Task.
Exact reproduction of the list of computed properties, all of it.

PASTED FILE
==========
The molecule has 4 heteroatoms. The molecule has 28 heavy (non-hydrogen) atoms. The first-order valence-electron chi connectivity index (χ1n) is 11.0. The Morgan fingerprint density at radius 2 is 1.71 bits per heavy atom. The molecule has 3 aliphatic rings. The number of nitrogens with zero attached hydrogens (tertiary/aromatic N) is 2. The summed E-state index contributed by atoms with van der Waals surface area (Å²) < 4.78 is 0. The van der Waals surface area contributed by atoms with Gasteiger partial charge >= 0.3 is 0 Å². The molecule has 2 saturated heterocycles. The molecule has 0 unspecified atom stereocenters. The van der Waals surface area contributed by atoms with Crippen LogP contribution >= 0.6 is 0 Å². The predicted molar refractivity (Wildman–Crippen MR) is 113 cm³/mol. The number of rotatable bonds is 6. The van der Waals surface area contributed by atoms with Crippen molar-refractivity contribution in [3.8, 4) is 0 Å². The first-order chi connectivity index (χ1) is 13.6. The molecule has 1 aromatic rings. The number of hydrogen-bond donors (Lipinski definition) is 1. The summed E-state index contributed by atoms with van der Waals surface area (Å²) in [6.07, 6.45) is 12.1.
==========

The molecule has 4 heteroatoms. The molecule has 28 heavy (non-hydrogen) atoms. The first-order valence-electron chi connectivity index (χ1n) is 11.0. The Morgan fingerprint density at radius 2 is 1.71 bits per heavy atom. The molecule has 3 aliphatic rings. The number of nitrogens with zero attached hydrogens (tertiary/aromatic N) is 2. The summed E-state index contributed by atoms with van der Waals surface area (Å²) < 4.78 is 0. The van der Waals surface area contributed by atoms with Gasteiger partial charge >= 0.3 is 0 Å². The molecule has 2 saturated heterocycles. The molecule has 0 unspecified atom stereocenters. The van der Waals surface area contributed by atoms with Crippen LogP contribution >= 0.6 is 0 Å². The predicted molar refractivity (Wildman–Crippen MR) is 113 cm³/mol. The number of rotatable bonds is 6. The van der Waals surface area contributed by atoms with Crippen molar-refractivity contribution in [3.8, 4) is 0 Å². The first-order chi connectivity index (χ1) is 13.6. The molecule has 1 aromatic rings. The number of hydrogen-bond donors (Lipinski definition) is 1. The summed E-state index contributed by atoms with van der Waals surface area (Å²) in [6.07, 6.45) is 12.1.